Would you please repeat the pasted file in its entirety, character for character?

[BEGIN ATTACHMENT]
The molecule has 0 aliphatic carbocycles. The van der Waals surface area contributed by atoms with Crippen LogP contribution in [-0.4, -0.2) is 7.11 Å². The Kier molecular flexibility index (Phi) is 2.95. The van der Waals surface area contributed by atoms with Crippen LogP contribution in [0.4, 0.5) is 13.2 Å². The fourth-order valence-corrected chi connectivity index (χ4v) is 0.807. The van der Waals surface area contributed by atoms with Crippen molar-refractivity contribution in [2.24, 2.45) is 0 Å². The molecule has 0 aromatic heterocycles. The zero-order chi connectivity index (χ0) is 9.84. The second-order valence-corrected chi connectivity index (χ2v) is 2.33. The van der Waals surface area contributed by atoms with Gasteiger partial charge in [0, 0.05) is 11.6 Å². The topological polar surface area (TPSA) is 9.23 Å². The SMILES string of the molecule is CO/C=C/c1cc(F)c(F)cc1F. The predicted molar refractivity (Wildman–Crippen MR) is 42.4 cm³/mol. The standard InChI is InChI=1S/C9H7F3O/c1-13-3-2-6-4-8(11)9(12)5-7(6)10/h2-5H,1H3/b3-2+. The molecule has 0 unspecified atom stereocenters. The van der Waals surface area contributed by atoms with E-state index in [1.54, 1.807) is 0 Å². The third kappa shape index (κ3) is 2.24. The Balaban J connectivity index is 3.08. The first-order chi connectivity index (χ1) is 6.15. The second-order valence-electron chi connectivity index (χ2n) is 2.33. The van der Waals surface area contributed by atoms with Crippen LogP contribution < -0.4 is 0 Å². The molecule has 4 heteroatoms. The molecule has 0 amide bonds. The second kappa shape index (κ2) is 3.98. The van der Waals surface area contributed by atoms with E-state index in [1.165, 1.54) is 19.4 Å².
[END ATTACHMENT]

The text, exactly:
The molecule has 0 aliphatic carbocycles. The van der Waals surface area contributed by atoms with Crippen LogP contribution in [-0.4, -0.2) is 7.11 Å². The Kier molecular flexibility index (Phi) is 2.95. The van der Waals surface area contributed by atoms with Crippen LogP contribution in [0.4, 0.5) is 13.2 Å². The fourth-order valence-corrected chi connectivity index (χ4v) is 0.807. The van der Waals surface area contributed by atoms with Crippen molar-refractivity contribution in [2.24, 2.45) is 0 Å². The molecule has 0 aromatic heterocycles. The zero-order chi connectivity index (χ0) is 9.84. The second-order valence-corrected chi connectivity index (χ2v) is 2.33. The van der Waals surface area contributed by atoms with Gasteiger partial charge in [0, 0.05) is 11.6 Å². The topological polar surface area (TPSA) is 9.23 Å². The SMILES string of the molecule is CO/C=C/c1cc(F)c(F)cc1F. The predicted molar refractivity (Wildman–Crippen MR) is 42.4 cm³/mol. The standard InChI is InChI=1S/C9H7F3O/c1-13-3-2-6-4-8(11)9(12)5-7(6)10/h2-5H,1H3/b3-2+. The molecule has 0 unspecified atom stereocenters. The van der Waals surface area contributed by atoms with E-state index in [1.54, 1.807) is 0 Å². The third kappa shape index (κ3) is 2.24. The Balaban J connectivity index is 3.08. The first-order chi connectivity index (χ1) is 6.15. The second-order valence-electron chi connectivity index (χ2n) is 2.33. The van der Waals surface area contributed by atoms with Crippen LogP contribution < -0.4 is 0 Å². The molecule has 4 heteroatoms. The molecule has 0 amide bonds. The second kappa shape index (κ2) is 3.98. The van der Waals surface area contributed by atoms with E-state index in [1.165, 1.54) is 19.4 Å².